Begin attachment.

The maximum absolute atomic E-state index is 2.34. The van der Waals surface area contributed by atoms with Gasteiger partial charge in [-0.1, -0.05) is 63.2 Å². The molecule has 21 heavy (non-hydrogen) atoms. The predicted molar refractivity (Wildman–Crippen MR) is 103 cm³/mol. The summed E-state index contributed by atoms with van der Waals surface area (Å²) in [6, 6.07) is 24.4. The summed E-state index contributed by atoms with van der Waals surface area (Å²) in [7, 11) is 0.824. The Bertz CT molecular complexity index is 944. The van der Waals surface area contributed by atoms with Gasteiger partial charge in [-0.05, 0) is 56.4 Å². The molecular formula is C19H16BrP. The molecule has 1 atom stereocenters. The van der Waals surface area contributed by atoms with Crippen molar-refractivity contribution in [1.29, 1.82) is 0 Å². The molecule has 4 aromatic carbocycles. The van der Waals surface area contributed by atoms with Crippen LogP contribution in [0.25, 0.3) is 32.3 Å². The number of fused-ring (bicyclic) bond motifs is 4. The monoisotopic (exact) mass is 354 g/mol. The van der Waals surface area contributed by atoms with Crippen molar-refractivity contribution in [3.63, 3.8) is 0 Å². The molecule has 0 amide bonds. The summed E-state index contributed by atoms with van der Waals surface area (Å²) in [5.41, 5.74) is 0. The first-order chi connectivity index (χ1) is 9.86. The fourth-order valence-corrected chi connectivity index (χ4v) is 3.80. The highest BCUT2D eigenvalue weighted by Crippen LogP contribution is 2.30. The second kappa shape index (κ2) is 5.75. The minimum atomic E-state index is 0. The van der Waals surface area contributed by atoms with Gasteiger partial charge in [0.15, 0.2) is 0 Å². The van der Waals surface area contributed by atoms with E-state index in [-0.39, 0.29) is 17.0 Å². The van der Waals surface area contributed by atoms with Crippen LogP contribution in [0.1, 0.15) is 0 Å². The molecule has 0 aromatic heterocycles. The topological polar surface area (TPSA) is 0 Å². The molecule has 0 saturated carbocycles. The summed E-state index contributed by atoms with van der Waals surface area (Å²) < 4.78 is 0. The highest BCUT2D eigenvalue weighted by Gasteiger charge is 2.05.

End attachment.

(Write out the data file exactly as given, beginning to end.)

The maximum absolute atomic E-state index is 2.34. The van der Waals surface area contributed by atoms with Gasteiger partial charge in [-0.1, -0.05) is 63.2 Å². The molecule has 21 heavy (non-hydrogen) atoms. The predicted molar refractivity (Wildman–Crippen MR) is 103 cm³/mol. The summed E-state index contributed by atoms with van der Waals surface area (Å²) in [6, 6.07) is 24.4. The summed E-state index contributed by atoms with van der Waals surface area (Å²) in [7, 11) is 0.824. The Bertz CT molecular complexity index is 944. The van der Waals surface area contributed by atoms with Gasteiger partial charge in [-0.05, 0) is 56.4 Å². The molecular formula is C19H16BrP. The molecule has 1 atom stereocenters. The van der Waals surface area contributed by atoms with Crippen molar-refractivity contribution in [1.29, 1.82) is 0 Å². The molecule has 4 aromatic carbocycles. The van der Waals surface area contributed by atoms with Crippen LogP contribution in [0.25, 0.3) is 32.3 Å². The number of fused-ring (bicyclic) bond motifs is 4. The monoisotopic (exact) mass is 354 g/mol. The van der Waals surface area contributed by atoms with Crippen molar-refractivity contribution in [3.63, 3.8) is 0 Å². The molecule has 0 amide bonds. The summed E-state index contributed by atoms with van der Waals surface area (Å²) in [5.41, 5.74) is 0. The first-order chi connectivity index (χ1) is 9.86. The fourth-order valence-corrected chi connectivity index (χ4v) is 3.80. The highest BCUT2D eigenvalue weighted by Crippen LogP contribution is 2.30. The second kappa shape index (κ2) is 5.75. The minimum atomic E-state index is 0. The van der Waals surface area contributed by atoms with Gasteiger partial charge in [0.15, 0.2) is 0 Å². The van der Waals surface area contributed by atoms with E-state index in [-0.39, 0.29) is 17.0 Å². The van der Waals surface area contributed by atoms with Crippen LogP contribution in [0.1, 0.15) is 0 Å². The molecule has 0 aromatic heterocycles. The topological polar surface area (TPSA) is 0 Å². The molecule has 0 saturated carbocycles. The summed E-state index contributed by atoms with van der Waals surface area (Å²) < 4.78 is 0. The highest BCUT2D eigenvalue weighted by Gasteiger charge is 2.05.